I totally agree this is not a do it yourself, aligments are never diy, and you need to either return to the shop and discuss your problems, or get references from qualified techs as to a good shop to go to, last but not least a good tire shop may have an alignment machine, and finally the dealership can assist you.
Rencently I bought a older honda accord that had 89000 orginal miles and a one owner. One of the only services that they had not done was at the least a transmission flush and fill. I had no problems with the transmission, but the fluid was a bit dark in color. The transmission is so important to proper operation of your vehicle that a simple transmission flush should be done at the recommended intervals. Sometimes if you wait other problems can arise. Your honda requires only honda trans fluid, I priced around and ended up at the dealer with a coupon and the trans fluid flush and fill, which takes all of 30-45 minutes was performed, and it only cost $77.00 dollars. If as you say there are numerous drivers, rest assured no one drives the same, it is far more better to do a simple transmission flush and fill if you are near or past the recommended fluid change intervals.This is due to the fact that it has been tested by the manufacturer the life of the tranny fluid, and burnt trans fluid does not lubricate as well as good fluid, secondly, a rebuilt transmission is very costly for most import vehicles, and thirdly for your own piece of mind having it done can prevent unseen problems to the eyes of a novice, and finally, some of the honda vehicles do have transmission computers that can go bad and cause sluggishness, and slow take offs. These vehicles are great and preventive maintence is key to the longevity of any vehicle.
When a person ask about essential parts for their vehicle, I always tell them to check at the dealership first,for price and availablity, we know that the highest price may come from the dealership, but most times they are OEM parts, and are directly related to or with the manufacturer. This is one of those important parts, and my suggestion is that you price compare shop first. Then availability, shipping and taxes on the part. There are numerous online parts stores and local parts store in which to choose from, but only a few will have the part in stock, others can get you the part within s few days. Also check at the dealershiip for recalls, because maybe there have been a few thousand owners with the same problem. If you bought the vehicle as the second owner you may not have gotten the recall notice.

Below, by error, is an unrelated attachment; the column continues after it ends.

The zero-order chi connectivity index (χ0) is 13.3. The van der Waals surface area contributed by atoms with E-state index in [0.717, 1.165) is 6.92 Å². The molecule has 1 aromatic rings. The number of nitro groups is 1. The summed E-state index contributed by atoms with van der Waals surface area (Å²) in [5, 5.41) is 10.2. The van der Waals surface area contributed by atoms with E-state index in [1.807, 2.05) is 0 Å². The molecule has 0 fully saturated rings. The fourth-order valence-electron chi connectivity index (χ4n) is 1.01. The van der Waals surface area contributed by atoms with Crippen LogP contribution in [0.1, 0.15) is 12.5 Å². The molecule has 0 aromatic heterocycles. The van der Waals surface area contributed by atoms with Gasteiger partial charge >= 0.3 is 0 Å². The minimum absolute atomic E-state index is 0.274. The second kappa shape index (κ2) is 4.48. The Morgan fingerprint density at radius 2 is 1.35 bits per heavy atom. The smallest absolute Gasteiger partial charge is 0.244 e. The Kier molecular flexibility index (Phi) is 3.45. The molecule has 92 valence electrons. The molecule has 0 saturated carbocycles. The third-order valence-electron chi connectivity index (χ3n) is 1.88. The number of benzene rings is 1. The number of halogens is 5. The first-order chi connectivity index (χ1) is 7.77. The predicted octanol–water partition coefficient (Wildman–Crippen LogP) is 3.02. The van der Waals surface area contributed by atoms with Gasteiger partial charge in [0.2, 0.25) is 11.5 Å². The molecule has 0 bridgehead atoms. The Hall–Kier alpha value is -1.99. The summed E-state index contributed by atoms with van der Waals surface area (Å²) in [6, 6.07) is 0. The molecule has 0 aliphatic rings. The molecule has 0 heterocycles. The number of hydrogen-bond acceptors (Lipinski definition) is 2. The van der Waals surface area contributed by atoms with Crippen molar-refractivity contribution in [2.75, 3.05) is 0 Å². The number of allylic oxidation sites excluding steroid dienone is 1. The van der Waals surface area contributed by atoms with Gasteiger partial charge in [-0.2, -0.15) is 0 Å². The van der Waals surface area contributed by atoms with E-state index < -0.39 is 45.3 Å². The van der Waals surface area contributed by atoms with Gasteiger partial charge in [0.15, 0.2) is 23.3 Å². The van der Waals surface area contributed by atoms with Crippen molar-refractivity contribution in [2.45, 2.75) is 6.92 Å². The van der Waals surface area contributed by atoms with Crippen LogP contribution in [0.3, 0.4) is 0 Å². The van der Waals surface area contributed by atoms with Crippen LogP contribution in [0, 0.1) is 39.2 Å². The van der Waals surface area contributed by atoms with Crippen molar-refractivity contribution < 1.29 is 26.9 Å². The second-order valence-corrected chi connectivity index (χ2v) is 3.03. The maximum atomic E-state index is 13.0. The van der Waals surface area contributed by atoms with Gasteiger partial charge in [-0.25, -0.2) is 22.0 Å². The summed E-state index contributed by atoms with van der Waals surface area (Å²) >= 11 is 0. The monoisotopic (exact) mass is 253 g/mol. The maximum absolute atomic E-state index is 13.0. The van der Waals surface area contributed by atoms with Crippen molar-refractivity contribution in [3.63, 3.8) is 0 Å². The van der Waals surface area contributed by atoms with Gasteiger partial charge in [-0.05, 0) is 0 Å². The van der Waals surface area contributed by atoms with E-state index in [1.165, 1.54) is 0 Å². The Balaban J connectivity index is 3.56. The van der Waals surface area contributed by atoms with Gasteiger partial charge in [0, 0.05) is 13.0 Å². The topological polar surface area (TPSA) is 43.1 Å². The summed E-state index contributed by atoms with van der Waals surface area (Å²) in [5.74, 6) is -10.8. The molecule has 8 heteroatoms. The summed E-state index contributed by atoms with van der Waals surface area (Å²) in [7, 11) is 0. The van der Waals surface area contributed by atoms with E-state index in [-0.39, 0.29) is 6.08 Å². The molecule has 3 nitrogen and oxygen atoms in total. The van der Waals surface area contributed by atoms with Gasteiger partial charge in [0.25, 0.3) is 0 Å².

The radiator reservoir on most vehicles is the plastic bottle that holds extra antifreeze. Most all cars have on the side of the "reservoir bottle", small fluid level markings, some will have the word "max or min"; other markings will be small lines, and some may the words cold and hot engraved in the plastic..It can be a little difficult to sometimes see the "plastic engraved fluid level markings, and because of the color of the resovoir bottle, take your time and look closely and on all sides and top areas of the reservoir bottle, ( and check for cracks/leaks on the bottle, remember it is plastic). You always want the level of antifreeze in the bottle to be where the manufacturer recommends ( look in your "little" glove box and take out the owners manual, and look up cooling system, and most manuals will show you a nice little picture. Now if you have no book, ask a more "knowledagable" car person, they should be able to show and tell you what the marking on the bottle are within seconds, its just that easy. If you dont know a knowledgable car person the "local parts store employees will assist you, and some local repair shops will show you the correct fluid levels. Most manufacturers recommend the MAX/COLD/ highest marking on the bottle as being adequate for your vehicle not to run HOT.